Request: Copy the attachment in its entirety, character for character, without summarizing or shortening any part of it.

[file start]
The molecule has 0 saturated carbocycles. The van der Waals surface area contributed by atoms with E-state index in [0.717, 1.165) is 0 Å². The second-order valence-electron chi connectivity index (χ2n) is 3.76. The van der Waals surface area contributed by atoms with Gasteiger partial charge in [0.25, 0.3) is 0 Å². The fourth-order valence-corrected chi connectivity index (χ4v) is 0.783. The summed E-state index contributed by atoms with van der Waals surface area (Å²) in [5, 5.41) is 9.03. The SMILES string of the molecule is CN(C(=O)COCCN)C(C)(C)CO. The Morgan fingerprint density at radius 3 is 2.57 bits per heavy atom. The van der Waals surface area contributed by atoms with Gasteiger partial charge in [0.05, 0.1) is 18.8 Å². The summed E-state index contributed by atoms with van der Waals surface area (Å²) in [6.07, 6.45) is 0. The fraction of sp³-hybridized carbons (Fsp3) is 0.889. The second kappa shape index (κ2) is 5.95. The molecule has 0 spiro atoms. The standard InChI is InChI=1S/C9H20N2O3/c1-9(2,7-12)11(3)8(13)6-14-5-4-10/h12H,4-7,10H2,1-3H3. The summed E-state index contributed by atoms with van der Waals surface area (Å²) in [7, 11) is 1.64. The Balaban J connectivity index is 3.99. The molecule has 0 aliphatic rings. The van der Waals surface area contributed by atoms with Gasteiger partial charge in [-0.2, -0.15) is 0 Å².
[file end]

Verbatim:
The molecule has 0 saturated carbocycles. The van der Waals surface area contributed by atoms with E-state index in [0.717, 1.165) is 0 Å². The second-order valence-electron chi connectivity index (χ2n) is 3.76. The van der Waals surface area contributed by atoms with Gasteiger partial charge in [0.25, 0.3) is 0 Å². The fourth-order valence-corrected chi connectivity index (χ4v) is 0.783. The summed E-state index contributed by atoms with van der Waals surface area (Å²) in [5, 5.41) is 9.03. The SMILES string of the molecule is CN(C(=O)COCCN)C(C)(C)CO. The Morgan fingerprint density at radius 3 is 2.57 bits per heavy atom. The van der Waals surface area contributed by atoms with Gasteiger partial charge in [0.05, 0.1) is 18.8 Å². The summed E-state index contributed by atoms with van der Waals surface area (Å²) in [6.07, 6.45) is 0. The fraction of sp³-hybridized carbons (Fsp3) is 0.889. The second kappa shape index (κ2) is 5.95. The molecule has 0 spiro atoms. The standard InChI is InChI=1S/C9H20N2O3/c1-9(2,7-12)11(3)8(13)6-14-5-4-10/h12H,4-7,10H2,1-3H3. The summed E-state index contributed by atoms with van der Waals surface area (Å²) in [7, 11) is 1.64. The Balaban J connectivity index is 3.99. The molecule has 0 aliphatic rings. The van der Waals surface area contributed by atoms with Gasteiger partial charge in [-0.2, -0.15) is 0 Å².